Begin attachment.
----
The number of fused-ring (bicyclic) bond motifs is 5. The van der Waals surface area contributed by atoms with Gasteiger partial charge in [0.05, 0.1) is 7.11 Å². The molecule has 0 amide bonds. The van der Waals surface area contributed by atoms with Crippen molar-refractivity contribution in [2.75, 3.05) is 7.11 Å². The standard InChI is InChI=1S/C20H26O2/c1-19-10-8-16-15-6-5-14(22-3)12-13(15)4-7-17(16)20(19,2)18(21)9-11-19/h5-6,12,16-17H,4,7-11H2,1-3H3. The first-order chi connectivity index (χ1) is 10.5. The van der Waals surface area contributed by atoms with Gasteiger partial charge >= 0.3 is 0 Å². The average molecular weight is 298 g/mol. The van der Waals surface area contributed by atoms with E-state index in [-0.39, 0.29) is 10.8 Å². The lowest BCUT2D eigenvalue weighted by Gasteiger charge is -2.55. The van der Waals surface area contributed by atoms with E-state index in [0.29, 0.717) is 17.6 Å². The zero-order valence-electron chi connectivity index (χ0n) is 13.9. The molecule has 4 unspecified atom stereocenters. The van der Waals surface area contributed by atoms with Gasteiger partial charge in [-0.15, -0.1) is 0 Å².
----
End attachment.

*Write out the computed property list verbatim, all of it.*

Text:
The number of fused-ring (bicyclic) bond motifs is 5. The van der Waals surface area contributed by atoms with Gasteiger partial charge in [0.05, 0.1) is 7.11 Å². The molecule has 0 amide bonds. The van der Waals surface area contributed by atoms with Crippen molar-refractivity contribution in [2.75, 3.05) is 7.11 Å². The standard InChI is InChI=1S/C20H26O2/c1-19-10-8-16-15-6-5-14(22-3)12-13(15)4-7-17(16)20(19,2)18(21)9-11-19/h5-6,12,16-17H,4,7-11H2,1-3H3. The first-order chi connectivity index (χ1) is 10.5. The van der Waals surface area contributed by atoms with Gasteiger partial charge >= 0.3 is 0 Å². The average molecular weight is 298 g/mol. The van der Waals surface area contributed by atoms with E-state index in [-0.39, 0.29) is 10.8 Å². The lowest BCUT2D eigenvalue weighted by Gasteiger charge is -2.55. The van der Waals surface area contributed by atoms with E-state index in [0.29, 0.717) is 17.6 Å². The zero-order valence-electron chi connectivity index (χ0n) is 13.9. The molecule has 4 unspecified atom stereocenters. The van der Waals surface area contributed by atoms with Gasteiger partial charge in [-0.15, -0.1) is 0 Å².